In response to a concerning rise in prostitution activities concentrated in specific areas of New York City, the New York Police Department (NYPD) has initiated a comprehensive effort to address this issue.
A noteworthy instance is the neighborhood of East New York in Brooklyn, where a significant number of women have been observed openly engaging in the sale of sexual services.
Law enforcement officers, however, emphasize that these women are not the perpetrators but are, in fact, victims of a larger problem.
Eyewitness News correspondent Josh Einiger recently obtained an exclusive insight into the NYPD’s fresh approach to combat the illicit sex trade.
The scene he observed, on a Thursday night close to midnight, revealed a bleak stretch of industrial structures and parking lots for garbage trucks. Although this area should have been deserted at that hour, it was teeming with activity.
Women, some appearing to be scarcely in their teenage years and scantily clad, walked the streets, while numerous vehicles circled the vicinity. These vehicles carried men seeking to engage in commercial sexual activities.
The specific location in question, known as the “Penn Track,” spans a few square blocks near Pennsylvania Avenue in East New York.
NYPD officers estimate that around 350 pimps vie for dominance in this area, controlling a multitude of young women, many of whom are coerced into participating against their will.
A misconception surrounding the concept of choice in these circumstances has been highlighted by survivors of sex trafficking, including Melanie Thompson, who assert that these women often lack authentic agency in their involvement.
Thompson elucidated, “There’s a huge misconception around choice, around the idea that these women are choosing to do this because they woke up one day and decided they wanted to.”
In a marked shift in approach, law enforcement now views these women as victims ensnared by sex traffickers, caught in a tumultuous cycle between oppressive pimps and the necessity to meet exploitative quotas.
The focus has extended to include the individuals who patronize these activities, commonly referred to as “sex buyers.”
NYPD Assistant Commissioner Kaz Daughtry commented on this shift, asserting, “These pimps are abusing these women. They’re assaulting them, you know? They’re afraid to get help.” The initial step taken involved a targeted sweep to eliminate the presence of pimps who typically remain in their vehicles, observing the activities of the women.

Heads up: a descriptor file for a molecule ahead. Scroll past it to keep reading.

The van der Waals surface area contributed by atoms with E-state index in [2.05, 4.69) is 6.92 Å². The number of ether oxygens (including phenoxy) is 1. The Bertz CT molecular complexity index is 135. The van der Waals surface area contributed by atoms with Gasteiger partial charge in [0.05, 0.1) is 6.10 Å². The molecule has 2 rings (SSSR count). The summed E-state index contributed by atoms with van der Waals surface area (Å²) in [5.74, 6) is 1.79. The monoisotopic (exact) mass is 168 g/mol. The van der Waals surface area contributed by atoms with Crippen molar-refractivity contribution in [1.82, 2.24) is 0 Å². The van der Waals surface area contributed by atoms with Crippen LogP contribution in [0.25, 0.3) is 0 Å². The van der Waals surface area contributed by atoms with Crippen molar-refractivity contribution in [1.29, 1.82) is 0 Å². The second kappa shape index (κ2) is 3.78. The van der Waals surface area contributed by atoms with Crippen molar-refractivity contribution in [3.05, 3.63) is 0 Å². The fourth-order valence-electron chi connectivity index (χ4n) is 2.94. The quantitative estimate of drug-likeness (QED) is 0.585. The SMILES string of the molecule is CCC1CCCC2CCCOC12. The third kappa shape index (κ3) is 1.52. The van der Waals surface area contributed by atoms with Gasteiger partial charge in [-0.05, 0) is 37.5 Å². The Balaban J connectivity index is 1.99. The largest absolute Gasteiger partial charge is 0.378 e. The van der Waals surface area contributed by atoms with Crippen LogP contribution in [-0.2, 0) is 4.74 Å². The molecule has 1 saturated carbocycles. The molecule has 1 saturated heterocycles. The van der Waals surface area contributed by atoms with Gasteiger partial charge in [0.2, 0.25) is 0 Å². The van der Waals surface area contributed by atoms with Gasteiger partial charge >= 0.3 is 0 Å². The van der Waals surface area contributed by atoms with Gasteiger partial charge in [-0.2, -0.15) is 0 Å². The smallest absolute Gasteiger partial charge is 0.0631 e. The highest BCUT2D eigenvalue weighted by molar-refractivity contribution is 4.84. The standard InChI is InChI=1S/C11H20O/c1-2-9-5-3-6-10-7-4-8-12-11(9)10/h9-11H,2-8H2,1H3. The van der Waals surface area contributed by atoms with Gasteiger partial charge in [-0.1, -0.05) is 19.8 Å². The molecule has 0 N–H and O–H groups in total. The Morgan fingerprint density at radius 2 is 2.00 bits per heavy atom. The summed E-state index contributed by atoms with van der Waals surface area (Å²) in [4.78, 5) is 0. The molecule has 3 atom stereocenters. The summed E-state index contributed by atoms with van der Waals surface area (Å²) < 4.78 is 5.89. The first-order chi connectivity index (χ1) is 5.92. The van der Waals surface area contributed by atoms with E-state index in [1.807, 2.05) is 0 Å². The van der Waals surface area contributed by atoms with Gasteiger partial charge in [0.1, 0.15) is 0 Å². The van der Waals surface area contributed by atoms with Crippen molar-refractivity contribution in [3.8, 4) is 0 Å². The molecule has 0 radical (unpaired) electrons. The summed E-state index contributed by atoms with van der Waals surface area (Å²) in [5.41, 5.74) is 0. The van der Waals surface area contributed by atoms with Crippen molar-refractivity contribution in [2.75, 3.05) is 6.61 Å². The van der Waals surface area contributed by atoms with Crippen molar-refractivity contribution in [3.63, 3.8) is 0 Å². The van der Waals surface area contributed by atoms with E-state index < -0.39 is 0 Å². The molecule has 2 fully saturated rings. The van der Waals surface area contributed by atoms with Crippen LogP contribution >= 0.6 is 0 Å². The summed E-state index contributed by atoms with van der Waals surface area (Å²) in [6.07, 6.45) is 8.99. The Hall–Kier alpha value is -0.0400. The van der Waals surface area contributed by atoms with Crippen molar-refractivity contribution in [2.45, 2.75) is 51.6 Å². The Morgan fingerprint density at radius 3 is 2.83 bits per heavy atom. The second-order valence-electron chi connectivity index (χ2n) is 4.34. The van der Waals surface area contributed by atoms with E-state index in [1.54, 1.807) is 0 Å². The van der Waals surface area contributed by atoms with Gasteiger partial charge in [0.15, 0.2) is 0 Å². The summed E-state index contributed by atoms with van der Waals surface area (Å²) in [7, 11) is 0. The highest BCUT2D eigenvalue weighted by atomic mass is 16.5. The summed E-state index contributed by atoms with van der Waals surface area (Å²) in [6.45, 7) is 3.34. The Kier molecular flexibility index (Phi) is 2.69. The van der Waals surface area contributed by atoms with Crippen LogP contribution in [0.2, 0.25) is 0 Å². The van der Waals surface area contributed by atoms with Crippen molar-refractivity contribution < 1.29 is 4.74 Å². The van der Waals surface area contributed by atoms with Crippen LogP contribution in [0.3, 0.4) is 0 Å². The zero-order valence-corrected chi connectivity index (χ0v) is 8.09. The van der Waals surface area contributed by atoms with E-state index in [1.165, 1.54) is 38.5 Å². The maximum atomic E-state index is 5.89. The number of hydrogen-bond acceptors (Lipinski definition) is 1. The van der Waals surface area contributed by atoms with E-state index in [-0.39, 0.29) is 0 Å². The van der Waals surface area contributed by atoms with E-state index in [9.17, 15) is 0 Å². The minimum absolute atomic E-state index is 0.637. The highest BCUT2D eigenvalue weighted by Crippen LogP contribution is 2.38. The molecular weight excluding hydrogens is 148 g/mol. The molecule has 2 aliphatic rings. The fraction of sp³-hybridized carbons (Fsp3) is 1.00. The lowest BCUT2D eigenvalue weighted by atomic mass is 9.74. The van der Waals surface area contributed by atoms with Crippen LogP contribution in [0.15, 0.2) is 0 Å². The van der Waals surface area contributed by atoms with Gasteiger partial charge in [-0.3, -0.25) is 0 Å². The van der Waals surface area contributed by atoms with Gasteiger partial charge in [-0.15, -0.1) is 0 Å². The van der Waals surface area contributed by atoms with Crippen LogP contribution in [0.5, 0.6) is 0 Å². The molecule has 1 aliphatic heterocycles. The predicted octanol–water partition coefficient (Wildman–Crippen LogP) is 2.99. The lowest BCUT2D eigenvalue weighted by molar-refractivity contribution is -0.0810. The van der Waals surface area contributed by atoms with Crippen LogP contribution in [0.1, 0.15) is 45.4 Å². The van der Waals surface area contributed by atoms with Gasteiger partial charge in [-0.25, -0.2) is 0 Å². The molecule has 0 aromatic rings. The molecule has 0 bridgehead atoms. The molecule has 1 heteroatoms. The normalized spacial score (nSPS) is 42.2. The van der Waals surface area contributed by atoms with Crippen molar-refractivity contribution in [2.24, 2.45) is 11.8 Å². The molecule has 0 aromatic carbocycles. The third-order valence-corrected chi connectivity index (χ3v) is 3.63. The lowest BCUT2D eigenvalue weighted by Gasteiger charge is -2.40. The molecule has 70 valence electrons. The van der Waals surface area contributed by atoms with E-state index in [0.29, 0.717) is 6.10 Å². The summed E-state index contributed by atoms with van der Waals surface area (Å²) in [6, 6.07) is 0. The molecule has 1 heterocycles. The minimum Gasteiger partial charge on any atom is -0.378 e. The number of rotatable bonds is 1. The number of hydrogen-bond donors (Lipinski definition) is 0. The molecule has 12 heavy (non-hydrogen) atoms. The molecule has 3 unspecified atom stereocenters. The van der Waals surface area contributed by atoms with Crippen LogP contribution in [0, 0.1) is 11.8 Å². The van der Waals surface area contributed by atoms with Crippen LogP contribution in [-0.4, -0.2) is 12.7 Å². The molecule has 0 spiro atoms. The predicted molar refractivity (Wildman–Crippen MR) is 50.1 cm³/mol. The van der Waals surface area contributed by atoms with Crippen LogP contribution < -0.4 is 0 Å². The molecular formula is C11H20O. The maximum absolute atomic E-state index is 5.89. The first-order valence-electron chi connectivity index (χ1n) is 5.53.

By removing this menacing presence, outreach advocates collaborating with law enforcement could approach these women with offers of assistance to extricate them from this perilous lifestyle.
During one operation, law enforcement officers encountered a pimp with a woman believed to be under his control, along with apparent crack cocaine.
The pimp was apprehended, and his vehicle was seized. Daughtry explained, “We’re driving his car away, we’re going to take his vehicle away, he’ll go back to the precinct, we’ll determine the appropriate charges in a little while. Now we’re going to have our advocates come over to go talk to who we believe is a sexually exploited person.”
This approach allows advocates to engage these women without the intimidating presence of their exploiters, offering crucial information on accessing assistance.
Ane Mathieson, representing Sanctuary for Families, expressed appreciation for the collaboration between law enforcement and advocacy groups, highlighting the joint recognition of the need to address the root cause by targeting the demand side of the equation – the men perpetuating the sex trade.
She remarked, “For law enforcement to partner with us and say we agree, we’re standing in solidarity, we want to convey this message that we recognize that the primary prevention here is to go after the demand, the men who are fueling the sex trade, is so inspiring.”
This shift in approach is driven by the acknowledgment that prostitution activities in this area contribute to a supply and demand cycle that exacerbates violent crime. Inspector Rohan Griffith, in charge of the local 75th Precinct, underlined this connection: “The perception when you look at this particular activity is that there’s no violence attributed with it, and unfortunately, that’s just not the case.”
The operation yielded unforeseen outcomes, including the arrest of 10 individuals attempting to solicit an undercover officer for sex, as well as the confiscation of illegal firearms. This includes an instance where a vehicle was stopped, leading to the discovery of not a pimp but four men in possession of an illegal gun. The sweep also uncovered a “ghost gun” concealed on a 13-year-old boy. This is of significance, given that almost half of the shootings in the “Penn Track” area have been linked to the sex trade.
Inspector Griffith empathized with the community’s concerns, acknowledging both the quality-of-life and violence-related challenges faced in the area. He expressed gratitude for the collaborative efforts of various partners in addressing this multifaceted issue.